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The Niles International Silent Film Festival celebrates a bygone cinematic age
By Richard von Busack
THIS WEEKEND sees some very adventurous programming at the film museum in Niles, a small town miraculously preserved from the sprawl of Fremont. The festival commemorates Niles' years as a silent-film capital when Essanay Studios was located here, and Charlie Chaplin was a resident (the last scene of his iconic The Tramp was shot in these still undeveloped hills).
Nov. 2, 8pm: The Italian Straw Hat (1927). A hungry horse causes a peck of trouble for a bridegroom. René Clair's farce is one of the pioneering films of the age of screwball comedy. It is billed with Blood and Bosh (1913) and The Impossible Voyage (1905), George Méliès' 20-minute epic. Set the controls for the heart of the sun: a party of French explorers head for outer space. Their vehicles include 300mph jet car, and a dirigible-carried steam engine that uses the Jungfrau as a ramp to obtain escape velocity. Withstanding the incredible temperatures of the sun's interior—a whopping 3,000 degrees—they return from an ordeal that surpasses even such epic journeys as Captain Spaulding's expedition to Africa. Greg Pane at the piano.
Nov. 3, noon: Berlin: Symphony of a Great City (1927). Walter Ruttman's famous collage-documentary of a day in the life of the German capitol. Also Drifters (1927). "Drifters is about the sea and about fisherman, and there is not a Piccadilly actor in the piece"—documentary pioneer John Grierson. This key early documentary on the North Sea fishing industry was the second half of the bill on the American debut of Eisenstein's The Battleship Potemkin. Judy Rosenberg at the piano. Nov 3, 3:15pm: The Lodger (1927). Is the upstairs renter Jack the Ripper? That's for Alfred Hitchcock to know and you to find out. Also: Ueberfall (a.k.a. Accident and Police Report: Assault) (1929), Ernö Metzner's story of an apparently cursed gold coin.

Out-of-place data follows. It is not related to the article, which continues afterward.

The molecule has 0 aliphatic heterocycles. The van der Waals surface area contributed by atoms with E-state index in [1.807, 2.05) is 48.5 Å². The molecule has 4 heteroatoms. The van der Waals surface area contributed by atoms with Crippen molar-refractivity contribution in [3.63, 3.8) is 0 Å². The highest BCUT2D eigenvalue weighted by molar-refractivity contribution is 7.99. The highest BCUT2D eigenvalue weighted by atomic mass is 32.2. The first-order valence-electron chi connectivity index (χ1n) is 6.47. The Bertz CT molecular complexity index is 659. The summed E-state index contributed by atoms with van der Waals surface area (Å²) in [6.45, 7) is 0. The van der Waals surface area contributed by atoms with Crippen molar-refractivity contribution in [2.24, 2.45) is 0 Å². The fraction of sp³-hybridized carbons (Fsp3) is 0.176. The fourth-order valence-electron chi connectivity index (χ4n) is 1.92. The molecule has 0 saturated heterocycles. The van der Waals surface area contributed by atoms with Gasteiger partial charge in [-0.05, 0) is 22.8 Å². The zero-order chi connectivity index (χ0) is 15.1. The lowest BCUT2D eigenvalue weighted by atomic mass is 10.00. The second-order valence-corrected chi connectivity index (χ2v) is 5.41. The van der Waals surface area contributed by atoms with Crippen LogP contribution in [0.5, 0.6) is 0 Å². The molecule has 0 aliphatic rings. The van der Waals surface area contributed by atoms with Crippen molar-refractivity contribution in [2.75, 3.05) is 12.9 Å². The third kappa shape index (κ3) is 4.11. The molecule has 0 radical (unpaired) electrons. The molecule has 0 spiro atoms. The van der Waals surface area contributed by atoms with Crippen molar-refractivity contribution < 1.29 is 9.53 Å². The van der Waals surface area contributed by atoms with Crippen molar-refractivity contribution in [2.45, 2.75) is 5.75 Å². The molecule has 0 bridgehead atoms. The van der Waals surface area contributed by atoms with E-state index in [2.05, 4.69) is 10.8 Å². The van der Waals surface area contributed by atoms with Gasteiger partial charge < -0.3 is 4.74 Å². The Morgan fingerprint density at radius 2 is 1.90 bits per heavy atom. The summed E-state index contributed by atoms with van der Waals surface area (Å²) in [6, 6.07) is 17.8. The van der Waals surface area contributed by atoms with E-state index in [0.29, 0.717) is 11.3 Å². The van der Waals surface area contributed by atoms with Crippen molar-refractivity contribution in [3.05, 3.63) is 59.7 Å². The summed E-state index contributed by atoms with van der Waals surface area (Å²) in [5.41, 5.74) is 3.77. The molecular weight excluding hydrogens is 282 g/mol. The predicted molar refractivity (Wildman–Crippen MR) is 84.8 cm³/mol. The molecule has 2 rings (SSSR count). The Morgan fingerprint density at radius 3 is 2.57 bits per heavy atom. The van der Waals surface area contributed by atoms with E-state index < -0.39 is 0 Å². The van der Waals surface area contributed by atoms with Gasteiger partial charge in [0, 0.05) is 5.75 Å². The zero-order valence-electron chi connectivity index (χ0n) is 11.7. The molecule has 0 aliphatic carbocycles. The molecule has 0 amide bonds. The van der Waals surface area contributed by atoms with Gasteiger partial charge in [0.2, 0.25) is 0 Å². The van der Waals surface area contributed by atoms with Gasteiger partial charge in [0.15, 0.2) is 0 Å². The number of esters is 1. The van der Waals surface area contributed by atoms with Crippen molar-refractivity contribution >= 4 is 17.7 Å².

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Nov. 3, 7:30pm: Spies (1928), playing with a selection of German experimental shorts. This almost ludicrously action-packed silent is one of Fritz Lang's least-revived films. Why? Possibly it's because the motivation is pared down, and we never find out how the wheelchair-bound, chain-smoking arch-villain Haghi (the Lenin look-alike Rudolf Klein-Rogge) can be both monarch of the underworld and an important banker. Haghi has another identity as well, and secret agent 326 (Willy Fritsch) has to find that out, if it kills him. Haghi almost does, using train wrecks, poison gas and the ever-popular deadly beautiful woman (Gerda Maurus).
Nov. 4, 1pm: Master of the House (1925). An unusual film from Carl Dreyer: a kind of domestic comedy about the education of a short-tempered, tyrannical husband by his wife and maid. Also: the short A House Divided (1912). Bruce Loeb at the piano. Nov. 4; 4pm: Mother (1926) by Vsevolod Pudovkin. This adaptation of Maxim Gorky's novel about the 1905 Russian revolution is one of the masterpieces of cinema editing. With animated shorts by the brilliantly bizarre Wladyslaw Starewicz. Molly Axtman at the piano.
THE NILES INTERNATIONAL SILENT FILM FESTIVAL plays Nov. 2–4 at the Lincoln Theater, Niles Essanay Silent Film Museum, 37417 Niles Blvd., Fremont. See www.nilesfilmmuseum.org for details.
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